New year window dressing was responsible for the micro yields on bill auctions pre-New Year. Or so the theory went. So why did we just have another effectively zero bill auction? And no, the Lehman scramble for risk-free parallel is oh so very inappropriate here - after all funds have to window dress their Dec. 31 2010 results... Granted, a little early. So we ask, again, who is buying stocks when real money is willing to accept zero returns to park their cash in "risk-free" equivalents. Liberty 33 - once again, the podium is all yours.
TrimTabs' Charles Biderman makes another appearance, this time on BNN, discussing "circumstantial evidence" of the Fed's goosing of stock markets. And yes, the debate of who is buying futures consistently takes front and center position. Liberty 33 - your move: feel free to refute any and all claims presented by the TrimTabs CEO.
Insider Selling/Buying Ratio At 62.3x To Start Off 2010; Insiders Can't Thank The Fed Enough For Inflated Stock PricesSubmitted by Tyler Durden on 01/11/2010 - 12:21
2010 has started off with a bang. Insiders purchased $4.5 million worth of stock (and yes, this does not include the end year transaction by such individuals as Nelson Peltz who acquired nearly 10 million shares of Legg Mason on the last day of 2009), in the period from January 4. It should, however, comes as no surprise that in the same period selling did not moderate, and insiders offloaded $281 million in shares (yes, this accounts for double counting between various corporate entities). Net result: an insider selling to buying of 62x to kick off 2010. And still the quants are chasing momentum ever higher. There is no way this will end in anything but tears.
Albert Edwards Takes On Payrolls, P/E Expectation Divergence And The "Barrage" Of M&A Deals Just Around The CornerSubmitted by Tyler Durden on 01/11/2010 - 11:58
Albert Edwards is back and spreading evil, vicious realism as usual.
Well now you've done it Lloyd - the New York Attorney General has just gotten involved in banker bonus deliberations. Look for a formal announcement at 12 noon Monday.
A must read op-ed from John Taylor, the Stanford professor best known as the inventor of the famous Taylor Rule, rips apart Bernanke's recent defense of Fed policies in the 2002-2005 period, which claimed that the Fed was not responsible for the housing bubble. Bernanke, who pushed the blame for the bubble on indefinite interpretations of the implications of the Taylor Rule, and whose chairmanship of the Fed will be lost should he not be formally reconfirmed by the end of January, loses ever more credibility when considering Taylor's response that the Chairman "said that international evidence does not show a statistically significant relationship between policy deviations from the Taylor rule and housing booms. But his speech does not mention that research at the Organization for Economic Cooperation and Development in March 2008 did find a statistically significant relationship." Furthermore, Taylor blasts Bernanke's catch-all solution that new regulation will prevent such bubble in the future: "it is wishful thinking that some new and untried macro-prudential systemic risk regulation will prevent bubbles."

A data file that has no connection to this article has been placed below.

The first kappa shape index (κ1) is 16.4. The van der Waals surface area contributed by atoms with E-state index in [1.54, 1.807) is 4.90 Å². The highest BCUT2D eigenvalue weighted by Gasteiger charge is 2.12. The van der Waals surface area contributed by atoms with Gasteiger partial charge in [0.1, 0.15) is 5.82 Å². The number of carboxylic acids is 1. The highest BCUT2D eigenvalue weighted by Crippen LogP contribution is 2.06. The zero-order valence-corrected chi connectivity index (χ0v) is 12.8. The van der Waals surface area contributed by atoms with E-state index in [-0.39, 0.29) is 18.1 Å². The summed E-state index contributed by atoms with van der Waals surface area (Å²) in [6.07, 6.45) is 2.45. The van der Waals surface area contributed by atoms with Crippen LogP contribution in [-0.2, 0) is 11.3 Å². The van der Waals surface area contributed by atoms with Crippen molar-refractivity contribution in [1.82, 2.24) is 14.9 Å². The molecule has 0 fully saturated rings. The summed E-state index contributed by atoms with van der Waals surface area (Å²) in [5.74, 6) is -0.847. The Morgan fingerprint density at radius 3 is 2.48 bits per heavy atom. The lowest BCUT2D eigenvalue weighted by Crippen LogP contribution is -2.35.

- Federal Reserve seeks to block release of U.S. bailout secrets (Bloomberg)
- Dubai's first foreclosure may open floodgates in worst market: Dubai’s housing rout sent prices
down 52 percent in the past year, prompting some homeowners to
abandon their cars and mortgage payments and flee the country.
Not one received a foreclosure notice. Until now. (Bloomberg)
- Geithner has support of Obama, Democratis lawmakers, aides say (Bloomberg)
- Trichet may signal central bankers' risk concern: European Central Bank
President Jean-Claude Trichet, who warned investors against taking on
too much risk two years before the financial crisis started, may be
about to sound the alert again.( Bloomberg)
- Bernanke bond spread most since 2007 shows decoupling (Bloomberg)
- Financial crisis panel seeks bankers' testimony (WaPo)
- Disappointment ahead for UK - and big test for euro (TimesOnline)
If you have always wanted to hear John Thain and Rodgin Cohen, the people who benefited for ages from the bubble and were among the complicit architects of the collapse, discuss bonuses, here is your chance. "The numbers when they do come out will be subject to criticism and public outrage." Oh yes. Cohen claims looking for the individuals responsible for the crisis is a non-starter. This is ironic as Cohen himself has been implicated by many as a primary culprit in perpetuating a status quo which would ultimately result in the Wall Street collapse.